Thermal alteration of terrestrial palynomorphs in mid-Cretaceous organic-rich mudstones intruded by an igneous sill (Newfoundland Margin, ODP Hole 1276A)

Jörg Pross, Thomas Pletsch, Donna J. Shillington, Bertrand Ligouis, Franziska Schellenberg, Jolanta Kus

Research output: Contribution to journalArticlepeer-review

24 Scopus citations

Abstract

Most approaches used to reconstruct thermal alteration of sediments necessitate advanced, relatively expensive analytical techniques. We have evaluated the fidelity of a less costly, relatively simple approach of visually assessing sporomorph colours to determine thermal alteration. The sporomorph-based thermal alteration estimates were compared to vitrinite reflectance data from the same samples. As study material, we selected a succession of mid-Cretaceous (Albian) organic-rich clay- and siltstones intruded by a diabase sill that was recovered from Ocean Drilling Program (ODP) Hole 1276A, off Newfoundland. Six sporomorph groups (SG), each consisting of morphologically well-defined, easily identifiable constituents with long stratigraphic ranges, were individually evaluated for their thermal alteration signals. These groups are: (1) leiotrilete spores of the genera Biretisporites, Cyathidites, Deltoidospora, Dictyophyllidites, Gleicheniidites, and Leiotriletes (SG-1; subdivided into three subgroups SG-1a, SG-1b and SG-1c with sporoderm thicknesses < 1 μm, 1-1.5 μm and > 1.5 μm, respectively); (2) trilete, rugulate spores of the genera Camerozonosporites and Lycopodiacidites (SG-2); (3) trilete, striate spores of the genera Appendicisporites, Cicatricosisporites and Plicatella (SG-3); and (4) the gymnosperm-pollen taxon Classopollis torosus (SG-4). Sporomorph colours were determined using Munsell colour standards under reproducible optical conditions. To minimize the potential influence of reworked specimens on the dataset, only the lightest 50% of all counted specimens per sporomorph group were evaluated for their thermal alteration signals. The thermal alteration estimates from all sporomorph groups yield an internally consistent picture that is compatible with vitrinite reflectance data from the same samples. They indicate that downhole thermal alteration does not increase until 20 m above the igneous sill. A steep rise occurs only at 4.23 m above the sill, and thermal alteration peaks in the sample closest (2.17 m) to the sill. However, the different sporomorph groups exhibit varying degrees of fidelity with respect to deciphering thermal alteration. Factors influencing the precision of the thermal alteration signal include sporoderm thickness, character of surface ornamentation, resistance to reworking, and abundance in the sample material. Highest correlations with vitrinite reflectance data are observed for the thermal alteration values from SG-1b (R = 0.82), SG-3 (R = 0.80) and SG-4 (R = 0.80). Hence, these groups are best suited for a sporomorph-based approach to reconstructing the thermal history of sediments. The highest correlation coefficient with vitrinite reflectance data is registered for SG-1b, the subgroup with the least variability of sporoderm thickness and the highest abundance in the sample material. This indicates that the study of morphologically similar, highly abundant specimens with strongly constrained sporoderm thickness variations yields the best results for the reconstruction of thermal alteration.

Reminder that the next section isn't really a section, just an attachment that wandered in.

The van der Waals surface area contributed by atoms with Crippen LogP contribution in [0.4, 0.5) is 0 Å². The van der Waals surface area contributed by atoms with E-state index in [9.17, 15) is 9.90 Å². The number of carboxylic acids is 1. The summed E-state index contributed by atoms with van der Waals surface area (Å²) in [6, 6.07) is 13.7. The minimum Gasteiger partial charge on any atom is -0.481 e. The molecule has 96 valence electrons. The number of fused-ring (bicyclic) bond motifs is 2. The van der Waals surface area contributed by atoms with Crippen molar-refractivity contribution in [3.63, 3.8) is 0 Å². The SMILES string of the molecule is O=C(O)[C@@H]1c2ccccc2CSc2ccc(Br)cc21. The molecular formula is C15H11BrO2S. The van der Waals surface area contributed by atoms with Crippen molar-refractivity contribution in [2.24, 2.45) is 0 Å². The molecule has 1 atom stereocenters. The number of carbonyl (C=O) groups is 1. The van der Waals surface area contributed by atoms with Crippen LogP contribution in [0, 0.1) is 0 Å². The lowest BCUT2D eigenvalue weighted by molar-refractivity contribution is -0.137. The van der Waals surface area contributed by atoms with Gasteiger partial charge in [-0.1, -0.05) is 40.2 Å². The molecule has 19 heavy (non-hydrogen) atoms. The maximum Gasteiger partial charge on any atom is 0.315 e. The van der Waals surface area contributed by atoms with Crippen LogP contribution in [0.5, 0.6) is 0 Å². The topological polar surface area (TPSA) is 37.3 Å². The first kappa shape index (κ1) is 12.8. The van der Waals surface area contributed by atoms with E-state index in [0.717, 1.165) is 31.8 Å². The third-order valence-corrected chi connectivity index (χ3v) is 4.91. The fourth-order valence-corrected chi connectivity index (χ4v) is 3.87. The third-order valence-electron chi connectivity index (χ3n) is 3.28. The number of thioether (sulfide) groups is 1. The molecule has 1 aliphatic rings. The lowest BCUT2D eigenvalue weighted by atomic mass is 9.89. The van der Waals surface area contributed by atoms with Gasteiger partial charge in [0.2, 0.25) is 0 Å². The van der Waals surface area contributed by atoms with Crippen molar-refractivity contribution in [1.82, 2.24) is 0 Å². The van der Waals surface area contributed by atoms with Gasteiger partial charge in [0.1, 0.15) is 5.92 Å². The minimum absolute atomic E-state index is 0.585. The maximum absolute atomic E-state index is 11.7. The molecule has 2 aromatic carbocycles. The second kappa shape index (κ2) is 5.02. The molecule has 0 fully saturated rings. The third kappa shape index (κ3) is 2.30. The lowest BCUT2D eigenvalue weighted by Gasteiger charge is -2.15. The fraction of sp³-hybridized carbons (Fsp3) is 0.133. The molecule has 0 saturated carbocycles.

Original languageEnglish (US)
Pages (from-to)277-291
Number of pages15
JournalInternational Journal of Coal Geology
Volume70
Issue number4
DOIs
StatePublished - May 1 2007
Externally publishedYes

Keywords

  • Albian
  • Maturity
  • Ocean Drilling Program
  • Spore colour
  • Sporomorph
  • Vitrinite reflectance

ASJC Scopus subject areas

  • Fuel Technology
  • Geology
  • Economic Geology
  • Stratigraphy

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